What Millennials Want in a Home

//What Millennials Want in a Home

What Millennials Want in a Home

For most Americans, homeownership remains an integral part of an otherwise shifting interpretation of the American Dream. Nearly 90 percent of Millennials – a group known for their tendency to rent in the city the longest – plan to purchase their own place at some point. The key difference between Millennials and prior generations is that young people view homeownership as a personal lifestyle choice rather than a definite milestone. As such, young home buyers are somewhat particular when it comes to their dream home must-haves.

Per a survey conducted by Trulia and Harris Poll, 72 percent of renters ages 18 to 34 plan to buy a home as early as 2018 – which is now just a few short months away. In preparation of this new wave of home buyers, consider where young people want to live and the home features they desire most.

Tiny Homes: Still a Niche Market

While a sustainable and efficient household lifestyle is gaining in popularity, most buyers don’t see a tiny house as the ideal option. Forty-four percent of all buyers (regardless of age) prefer a home between 1,401 and 2,600 square feet – a size that holds two to four bedrooms, depending on property type. One-third of Millennials aren’t sure of how big they want their dream home to be, but 20 percent say 2,001 and 2,600 square feet is ideal. That’s much larger than the typical tiny home, which ranges between 400 and 1,000 square feet, on average.

Modern Beats Traditional

Baby Boomers traditionally favor single-story homes, but both Gen X and Millennial home buyers prefer a more modern aesthetic and layout. Anecdotal evidence also suggests that young people wish for move-in ready interiors instead of do-it-yourself (DIY) updates and large remodeling projects. Hardwood floors, granite countertops, stainless steel appliances and layout efficiency regularly make a lasting impression on young house hunters. Aside from modern architecture styles, Millennials also like Victorian or Craftsman homes. And, despite their city-driven lifestyles, just 6 percent of Millennials see themselves purchasing a high-rise penthouse apartment.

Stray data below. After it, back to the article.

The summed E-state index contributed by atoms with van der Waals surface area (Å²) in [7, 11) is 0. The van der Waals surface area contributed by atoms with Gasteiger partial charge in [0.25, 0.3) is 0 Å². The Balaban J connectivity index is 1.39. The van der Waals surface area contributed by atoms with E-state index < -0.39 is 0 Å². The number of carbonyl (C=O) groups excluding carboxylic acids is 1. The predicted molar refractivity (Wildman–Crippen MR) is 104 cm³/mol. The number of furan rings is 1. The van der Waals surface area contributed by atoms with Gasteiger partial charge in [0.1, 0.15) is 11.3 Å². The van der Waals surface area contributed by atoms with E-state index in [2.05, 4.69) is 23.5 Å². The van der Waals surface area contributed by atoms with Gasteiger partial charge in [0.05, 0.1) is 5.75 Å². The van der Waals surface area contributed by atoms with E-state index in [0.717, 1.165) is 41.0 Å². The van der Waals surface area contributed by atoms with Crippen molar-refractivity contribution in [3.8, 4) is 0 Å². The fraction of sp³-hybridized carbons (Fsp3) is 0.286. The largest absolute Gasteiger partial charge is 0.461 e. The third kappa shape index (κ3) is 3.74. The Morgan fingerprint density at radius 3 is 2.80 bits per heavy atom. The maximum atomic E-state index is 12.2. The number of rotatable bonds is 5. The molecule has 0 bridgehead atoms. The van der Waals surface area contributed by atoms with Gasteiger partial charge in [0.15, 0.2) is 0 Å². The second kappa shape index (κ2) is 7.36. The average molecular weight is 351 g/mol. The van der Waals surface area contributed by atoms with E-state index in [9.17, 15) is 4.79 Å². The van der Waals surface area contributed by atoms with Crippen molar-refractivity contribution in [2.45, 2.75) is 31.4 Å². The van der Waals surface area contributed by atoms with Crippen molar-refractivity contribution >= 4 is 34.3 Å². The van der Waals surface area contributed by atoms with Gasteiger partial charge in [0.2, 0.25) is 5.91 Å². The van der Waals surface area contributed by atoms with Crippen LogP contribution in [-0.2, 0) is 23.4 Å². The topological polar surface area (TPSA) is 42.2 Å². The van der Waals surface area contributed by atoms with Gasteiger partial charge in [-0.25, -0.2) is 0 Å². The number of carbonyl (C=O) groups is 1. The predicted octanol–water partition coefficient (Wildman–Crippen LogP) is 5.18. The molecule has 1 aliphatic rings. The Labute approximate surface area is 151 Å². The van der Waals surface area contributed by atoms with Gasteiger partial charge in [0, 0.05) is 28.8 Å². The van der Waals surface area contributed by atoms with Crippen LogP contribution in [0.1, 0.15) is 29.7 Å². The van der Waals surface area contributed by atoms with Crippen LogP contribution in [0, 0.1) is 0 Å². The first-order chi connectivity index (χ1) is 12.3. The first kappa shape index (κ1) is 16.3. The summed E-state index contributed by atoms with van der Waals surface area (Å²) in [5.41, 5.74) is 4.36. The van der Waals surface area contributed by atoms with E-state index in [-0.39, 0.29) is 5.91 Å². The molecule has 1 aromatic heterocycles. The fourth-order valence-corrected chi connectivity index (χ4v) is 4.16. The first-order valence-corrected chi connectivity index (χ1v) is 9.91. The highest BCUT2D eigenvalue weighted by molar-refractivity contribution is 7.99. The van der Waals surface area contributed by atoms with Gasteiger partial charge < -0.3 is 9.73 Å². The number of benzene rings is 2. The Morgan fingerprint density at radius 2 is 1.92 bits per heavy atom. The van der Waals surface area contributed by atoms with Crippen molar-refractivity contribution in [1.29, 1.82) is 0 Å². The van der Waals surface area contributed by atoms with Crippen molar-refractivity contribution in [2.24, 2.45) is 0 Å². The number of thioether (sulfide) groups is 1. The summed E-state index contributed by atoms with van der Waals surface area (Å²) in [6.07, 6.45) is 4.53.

Headed to the Suburbs

Most Americans would rather live in the countryside (27 percent) or suburbs (27 percent) over a major metropolitan city (8 percent). For Millennials, though, exact location isn’t as important. Young people prioritize a shorter work commute and top-notch school districts first, putting less emphasis on any specific address. However, when it comes to traffic, living near the urban core often minimizes work travel time.

Kitchens and Open Concept

Millennials’ biggest dream home feature is having a balcony with a view (60 percent) and terraces are far more prevalent in multi-family buildings near the urban core. For example, D.C. millennials looking to buy might consider Foggy Bottom, a more reasonably-priced community just a stone’s throw from downtown. But, Foggy Bottom D.C. condos with a view come at a cost. The median list price for all homes in Foggy Bottom is now $551,000 – a substantial uptick since last year. This price doesn’t reflect the possible premium for panoramic outdoor space, either. Other must-haves among Millennials include a backyard deck (59 percent), gourmet kitchen (53 percent), swimming pool (52 percent) and open floor plan (45 percent). Across generations, home buyers crave gourmet kitchens and open concepts most often.

While house hunting preferences differ across generations, Millennials’ must-have lists aren’t always practical. Using a home affordability calculator helps young buyers understand what they can afford, despite their predispositions, and keeps expectations in line with the budget. From there, mortgage preapproval and an open mind go a long way in creating a smoother and more successful first-time home buying experience.

Source:  Trulia 


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